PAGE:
CINCINNATI — The Bengals are blessed with a deep and talented secondary. Vonn Bell is a huge part of that group and could be having the best season of his career.
Bell, 27, is in the final year of a three-year, $18 million free agent deal signed in March 2020. It’s turned out to be a huge bargain for the Bengals. And it might be time to seriously think about re-signing him because picturing the secondary without him right now is a scary proposition for the defense.
Bell has three interceptions this season, all in the last two games. All have been crucial turning points for the Bengals.
His two picks against Miami helped the Bengals hold off the Dolphins, 27-15, including one late in the fourth quarter that set up the game-sealing touchdown.
The Bengals were down 10-0 in the second quarter against the Ravens Sunday night and on their way for more when Bell came to the rescue. He interception at the Cincinnati 17 turned the tide and allowed the Bengals to go on a seven-play, 83-yard march that ended in the first score of the night for the Stripes. It single-handedly changed the momentum of the game and allowed the Bengals to get back in the contest.
None of this is a surprise to defensive coordinator Lou Anarumo.
“When we got him I think people knocked maybe his range that maybe this guy is just a box safety,” Anarumo said. “I never thought that. I never thought that at Ohio State. I thought he had range to make plays. Is he going to be Ed Reed? No, there is only one Ed Reed. He doesn’t have to be. He can be Vonn Bell. Even going back to last year that play on Tyreek in the first Kansas City game is as good of a range play as you’ll find.
“You’ve got the ball in the air with (Patrick) Mahomes throwing it and Hill’s down there and he knocks the ball out. That game is different if he doesn’t. People talk about Eli’s play in the AFC Championship game, but that one was just as big. We saw that and then everything else that comes with him made that one a no-brainer for me.”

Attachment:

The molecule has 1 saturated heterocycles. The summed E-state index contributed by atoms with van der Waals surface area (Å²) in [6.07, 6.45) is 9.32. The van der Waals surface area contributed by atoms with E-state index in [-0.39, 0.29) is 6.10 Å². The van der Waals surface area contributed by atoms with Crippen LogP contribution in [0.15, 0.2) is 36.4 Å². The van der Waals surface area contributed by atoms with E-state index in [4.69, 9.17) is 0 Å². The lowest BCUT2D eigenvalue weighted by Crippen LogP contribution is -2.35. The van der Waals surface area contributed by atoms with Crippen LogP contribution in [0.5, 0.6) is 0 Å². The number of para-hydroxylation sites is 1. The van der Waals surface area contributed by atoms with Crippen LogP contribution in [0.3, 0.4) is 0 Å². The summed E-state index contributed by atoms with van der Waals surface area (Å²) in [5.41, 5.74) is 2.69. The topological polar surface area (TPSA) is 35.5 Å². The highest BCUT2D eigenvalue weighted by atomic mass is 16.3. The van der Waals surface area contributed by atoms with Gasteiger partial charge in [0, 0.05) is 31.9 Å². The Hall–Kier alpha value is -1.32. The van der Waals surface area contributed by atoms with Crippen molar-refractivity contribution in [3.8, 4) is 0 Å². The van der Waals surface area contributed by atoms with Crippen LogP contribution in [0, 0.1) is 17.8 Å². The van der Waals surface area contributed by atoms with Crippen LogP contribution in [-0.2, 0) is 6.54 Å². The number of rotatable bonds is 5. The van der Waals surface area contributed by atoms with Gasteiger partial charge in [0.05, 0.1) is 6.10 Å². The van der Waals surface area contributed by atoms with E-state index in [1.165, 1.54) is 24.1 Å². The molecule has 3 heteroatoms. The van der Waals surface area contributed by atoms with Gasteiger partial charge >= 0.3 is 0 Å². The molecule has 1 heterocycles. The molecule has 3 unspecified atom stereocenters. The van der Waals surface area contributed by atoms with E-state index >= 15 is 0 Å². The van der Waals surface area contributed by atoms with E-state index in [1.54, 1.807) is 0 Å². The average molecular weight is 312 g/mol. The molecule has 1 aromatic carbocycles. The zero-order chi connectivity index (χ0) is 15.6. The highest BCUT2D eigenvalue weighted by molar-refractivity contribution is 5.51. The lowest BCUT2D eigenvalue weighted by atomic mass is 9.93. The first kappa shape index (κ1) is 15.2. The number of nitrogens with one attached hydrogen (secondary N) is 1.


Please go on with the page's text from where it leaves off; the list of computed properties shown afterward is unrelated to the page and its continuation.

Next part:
He also intercepted the Mahomes pass after Jessie Bates deflected it in overtime to set up the field goal that sent the Bengals to the Super Bowl.
Beyond the contributions on the field, Bell is the quietest of leaders in the locker room. But make no mistake his presence is unmistakable.
“He’s at the high level or high end of all of that,” Anarumo said. ” He’s the first one in the weight room. Always physically nobody is going to outwork him. He’s going to be as strong and as in shape as any player on the field and then mentally he’s constantly working, constantly asking questions, constantly studying tape. He is at the high end of what you would call a professional and he’s just a great example for these younger players to see how somebody would operate. You want to be a professional?
“It takes sacrifice and he does that. It’s all the stuff that people don’t see. First one in the weight room at 5:30-6 in the morning every day. You want to talk about being a professional athlete and doing things and people say they get paid a lot of money they should do that. Well, we all know that’s not reality. He is a special guy and he does things the right way and the more guys you have around like that the more successful you’re going to be as an organization.”
How did Zac Taylor and the front office approach the free agent Bell in March 2020, when he was finishing his rookie deal with the team he’ll be facing Sunday for the first time.
“I think it was an opportunity that presented itself, to be quite honest with you. It didn’t happen the first day, if I remember correctly right out of the gate. When Vonn Bell is out there and available, it’s something you’ve got to talk long and hard about because we always had a high opinion of him. I remember writing the scouting report for him before we played New Orleans three times one year, preseason, regular season, NFC Championship game, all in New Orleans.
“I’d give the presentation on the DBs and I remember talking a lot about Vonn and how impactful he was as a player. Again, going back to my assistant receiver (coach) days, and then I am here as a head coach and getting the opportunity to add the guy, you feel like you’ve watched hours and hours of tape. I had very high opinions of Vonn and it’s worked out well for us.”
Will those high opinions inspire the Bengals to re-sign him when the time comes in the spring? Time will tell. For now, the Bengals could use a few more big plays from the versatile safety to help right their season and get them back to the playoffs.
Vonn Bell isn’t the only member of the Bengals defense returning to the Superdome Sunday. Trey Hendrickson and Eli Apple also made big contributions to a team that fell just a terrible non-pass interference against Nickell Robey-Coleman and the Rams in the 2018 NFC Championship from going to the Super Bowl against the Patriots. Hendrickson was signed for four years and $60 million before the 2021 season. Apple was resigned for one-year at $3.75 million after helping the Bengals in their Super Bowl run.